Given that my father was a professional mountaineer for many years and my sister and I attended the same school that our father did in Venezuela, we were involved in our school’s excursionist group since primary school. Although we never practiced sports professionally, our parents always encouraged us to be active. Apart from physical education classes in school, at different points in my life, I played basketball, tennis, did mountaineering, and kayaking, and now I’m captain of the women’s volleyball team at NYU Abu Dhabi.
One of the things I wanted to do during my university experience was to be part of a sports team, and it has been such an inspiring journey. I feel a strong sense of community in the athletics family, and it’s also a great way for me to remain healthy, engaged, and energized. But to me, sports also represent an important space to create social change. Let me explain.
In 2014, I won a scholarship to study at the United World College of India. While living in India for two years, I was part of an initiative called Kriya — the largest community outdoor education project in my school. The program aimed to empower women from local villages. A select group would train for a year and then finish the program with the agency to overcome large obstacles such as expeditions, since, they would participate in an expedition to Ladakh.
In my junior year of high school, Kriya went one step further and grew with another initiative called Ekta-Kriya — a similar program that I co-created for eight kids from a nearby, vulnerable tribal community. The year after we established Ekta-Kriya, the project expanded to 14 children who would learn cycling and swimming, Frisbee and football, while building skills like reflection, introspection, and self-confidence.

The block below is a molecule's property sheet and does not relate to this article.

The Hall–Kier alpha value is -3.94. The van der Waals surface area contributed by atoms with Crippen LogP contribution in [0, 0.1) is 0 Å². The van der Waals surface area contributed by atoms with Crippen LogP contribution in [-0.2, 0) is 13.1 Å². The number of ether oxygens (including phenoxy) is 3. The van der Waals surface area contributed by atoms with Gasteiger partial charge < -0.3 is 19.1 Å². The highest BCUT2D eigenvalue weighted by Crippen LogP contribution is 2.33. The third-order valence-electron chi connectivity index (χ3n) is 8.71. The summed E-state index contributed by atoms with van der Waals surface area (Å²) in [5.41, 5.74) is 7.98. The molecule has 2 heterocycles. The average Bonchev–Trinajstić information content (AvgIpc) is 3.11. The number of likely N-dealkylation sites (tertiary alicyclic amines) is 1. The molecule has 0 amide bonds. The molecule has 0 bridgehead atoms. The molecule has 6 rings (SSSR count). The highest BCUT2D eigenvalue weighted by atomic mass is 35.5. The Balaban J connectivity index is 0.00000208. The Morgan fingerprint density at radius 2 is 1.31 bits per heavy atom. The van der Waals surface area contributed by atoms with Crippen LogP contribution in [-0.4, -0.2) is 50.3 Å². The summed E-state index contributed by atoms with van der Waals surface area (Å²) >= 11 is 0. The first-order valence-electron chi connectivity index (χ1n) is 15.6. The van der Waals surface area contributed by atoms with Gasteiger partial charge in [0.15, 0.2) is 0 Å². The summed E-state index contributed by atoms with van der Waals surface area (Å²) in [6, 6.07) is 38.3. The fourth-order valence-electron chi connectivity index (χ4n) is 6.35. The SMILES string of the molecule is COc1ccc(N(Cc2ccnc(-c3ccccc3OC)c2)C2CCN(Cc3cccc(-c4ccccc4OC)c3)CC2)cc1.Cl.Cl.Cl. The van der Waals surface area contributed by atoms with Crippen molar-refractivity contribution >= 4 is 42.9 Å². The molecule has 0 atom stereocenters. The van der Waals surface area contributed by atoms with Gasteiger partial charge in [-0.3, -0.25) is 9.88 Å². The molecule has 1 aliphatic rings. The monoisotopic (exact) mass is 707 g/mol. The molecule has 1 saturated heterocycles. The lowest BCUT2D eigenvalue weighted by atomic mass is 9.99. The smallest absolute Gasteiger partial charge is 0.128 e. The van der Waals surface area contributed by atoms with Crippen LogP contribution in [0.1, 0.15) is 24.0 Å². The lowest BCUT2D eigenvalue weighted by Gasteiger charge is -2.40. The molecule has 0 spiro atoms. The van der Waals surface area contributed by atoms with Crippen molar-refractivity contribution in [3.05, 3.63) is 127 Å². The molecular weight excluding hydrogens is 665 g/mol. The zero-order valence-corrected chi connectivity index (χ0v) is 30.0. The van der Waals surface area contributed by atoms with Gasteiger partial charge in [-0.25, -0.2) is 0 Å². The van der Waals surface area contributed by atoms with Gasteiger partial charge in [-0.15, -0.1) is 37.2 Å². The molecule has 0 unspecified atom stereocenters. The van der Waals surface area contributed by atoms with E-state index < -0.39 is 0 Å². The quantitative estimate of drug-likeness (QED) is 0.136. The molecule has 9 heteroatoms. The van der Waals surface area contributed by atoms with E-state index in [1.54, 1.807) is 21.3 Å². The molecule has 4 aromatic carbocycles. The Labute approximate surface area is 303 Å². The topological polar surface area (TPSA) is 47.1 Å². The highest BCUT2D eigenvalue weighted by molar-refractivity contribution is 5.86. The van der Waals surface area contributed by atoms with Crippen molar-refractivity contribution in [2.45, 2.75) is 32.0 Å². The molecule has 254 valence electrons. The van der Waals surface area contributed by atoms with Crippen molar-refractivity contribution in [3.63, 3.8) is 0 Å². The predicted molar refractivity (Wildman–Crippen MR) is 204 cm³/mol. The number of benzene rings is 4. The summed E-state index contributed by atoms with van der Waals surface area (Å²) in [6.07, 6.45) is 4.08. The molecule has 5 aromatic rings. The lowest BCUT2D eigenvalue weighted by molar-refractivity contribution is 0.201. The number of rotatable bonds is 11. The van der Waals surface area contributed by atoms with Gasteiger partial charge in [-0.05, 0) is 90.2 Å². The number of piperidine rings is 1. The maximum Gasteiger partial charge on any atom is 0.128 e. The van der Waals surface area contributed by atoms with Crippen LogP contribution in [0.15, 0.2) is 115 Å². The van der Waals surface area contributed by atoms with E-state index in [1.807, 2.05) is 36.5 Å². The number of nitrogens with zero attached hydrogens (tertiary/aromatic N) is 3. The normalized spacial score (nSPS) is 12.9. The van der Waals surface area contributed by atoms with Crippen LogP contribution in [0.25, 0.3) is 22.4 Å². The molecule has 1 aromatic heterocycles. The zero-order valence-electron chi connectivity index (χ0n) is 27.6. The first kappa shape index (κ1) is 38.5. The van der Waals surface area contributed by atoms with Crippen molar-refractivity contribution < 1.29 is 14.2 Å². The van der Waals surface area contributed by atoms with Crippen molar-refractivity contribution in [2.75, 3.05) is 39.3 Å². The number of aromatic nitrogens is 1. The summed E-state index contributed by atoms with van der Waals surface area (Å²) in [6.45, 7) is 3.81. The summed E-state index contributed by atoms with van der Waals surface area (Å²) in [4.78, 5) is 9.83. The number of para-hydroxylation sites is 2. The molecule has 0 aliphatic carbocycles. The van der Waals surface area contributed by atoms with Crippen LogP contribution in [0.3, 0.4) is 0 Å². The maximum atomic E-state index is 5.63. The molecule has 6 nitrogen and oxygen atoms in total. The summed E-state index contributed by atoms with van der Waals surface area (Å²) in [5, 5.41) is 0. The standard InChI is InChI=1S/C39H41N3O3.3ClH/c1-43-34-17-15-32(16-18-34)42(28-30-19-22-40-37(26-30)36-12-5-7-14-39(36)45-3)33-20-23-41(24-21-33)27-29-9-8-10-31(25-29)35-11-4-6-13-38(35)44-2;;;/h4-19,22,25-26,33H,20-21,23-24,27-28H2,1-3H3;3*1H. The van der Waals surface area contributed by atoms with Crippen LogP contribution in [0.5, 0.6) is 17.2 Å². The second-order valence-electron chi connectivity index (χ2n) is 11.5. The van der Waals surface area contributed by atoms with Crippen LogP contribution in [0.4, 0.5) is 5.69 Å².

The relationships I built in Ekta-Kriya taught me something special about sports: a sense of humanity. Sports empower because they connect us as human beings.
As a university student in the UAE, through NYUAD and our student initiative called Advocacy, I started visiting female migrant workers from the Philippines, India, Nepal, and Sri Lanka. They welcomed me and other NYUAD volunteers into their lives and in conversations shared an interest in playing volleyball with us.
This was the beginning of “Bedaya” (بداية) — an NYUAD program that promotes connections between female migrant workers and university students through sports education, team building, self and group reflection, and mindfulness. By playing and reflecting together in a safe space, we empower each other as females, creating a network of support that overcomes barriers of socialization.
The idea of deeply connecting with humanity through sports takes me back to the hugs our volleyball coach and the entire team give to each other whether we win or lose, the friendships I’ve made on the team and with other athletes at NYUAD, and the moments with the women I’ve met at Bedaya in Abu Dhabi. Sports encourage. Sports create possibilities. Sports build friendships and love.